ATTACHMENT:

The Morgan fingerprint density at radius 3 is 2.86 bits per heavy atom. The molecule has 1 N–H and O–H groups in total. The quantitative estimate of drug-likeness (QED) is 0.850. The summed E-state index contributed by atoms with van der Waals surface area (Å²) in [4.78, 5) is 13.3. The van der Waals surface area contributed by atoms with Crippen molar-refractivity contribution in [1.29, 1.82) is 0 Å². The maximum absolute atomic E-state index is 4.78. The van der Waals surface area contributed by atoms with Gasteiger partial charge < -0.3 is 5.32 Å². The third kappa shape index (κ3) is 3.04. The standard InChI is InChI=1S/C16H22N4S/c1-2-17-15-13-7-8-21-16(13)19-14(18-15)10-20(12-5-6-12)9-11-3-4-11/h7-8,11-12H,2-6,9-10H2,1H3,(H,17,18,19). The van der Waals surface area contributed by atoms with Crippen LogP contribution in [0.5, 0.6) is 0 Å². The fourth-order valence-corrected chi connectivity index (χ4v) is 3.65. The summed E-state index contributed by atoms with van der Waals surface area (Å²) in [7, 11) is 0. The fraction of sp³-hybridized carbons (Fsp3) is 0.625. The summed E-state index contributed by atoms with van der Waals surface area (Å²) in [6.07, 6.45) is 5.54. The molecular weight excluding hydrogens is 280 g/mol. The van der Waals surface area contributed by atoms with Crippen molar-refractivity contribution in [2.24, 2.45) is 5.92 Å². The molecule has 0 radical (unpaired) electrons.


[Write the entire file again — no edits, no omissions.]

The Morgan fingerprint density at radius 3 is 2.86 bits per heavy atom. The molecule has 1 N–H and O–H groups in total. The quantitative estimate of drug-likeness (QED) is 0.850. The summed E-state index contributed by atoms with van der Waals surface area (Å²) in [4.78, 5) is 13.3. The van der Waals surface area contributed by atoms with Crippen molar-refractivity contribution in [1.29, 1.82) is 0 Å². The maximum absolute atomic E-state index is 4.78. The van der Waals surface area contributed by atoms with Gasteiger partial charge < -0.3 is 5.32 Å². The third kappa shape index (κ3) is 3.04. The standard InChI is InChI=1S/C16H22N4S/c1-2-17-15-13-7-8-21-16(13)19-14(18-15)10-20(12-5-6-12)9-11-3-4-11/h7-8,11-12H,2-6,9-10H2,1H3,(H,17,18,19). The van der Waals surface area contributed by atoms with Crippen LogP contribution in [0.5, 0.6) is 0 Å². The fourth-order valence-corrected chi connectivity index (χ4v) is 3.65. The summed E-state index contributed by atoms with van der Waals surface area (Å²) in [7, 11) is 0. The fraction of sp³-hybridized carbons (Fsp3) is 0.625. The summed E-state index contributed by atoms with van der Waals surface area (Å²) in [6.07, 6.45) is 5.54. The molecular weight excluding hydrogens is 280 g/mol. The van der Waals surface area contributed by atoms with Crippen molar-refractivity contribution in [2.24, 2.45) is 5.92 Å². The molecule has 0 radical (unpaired) electrons.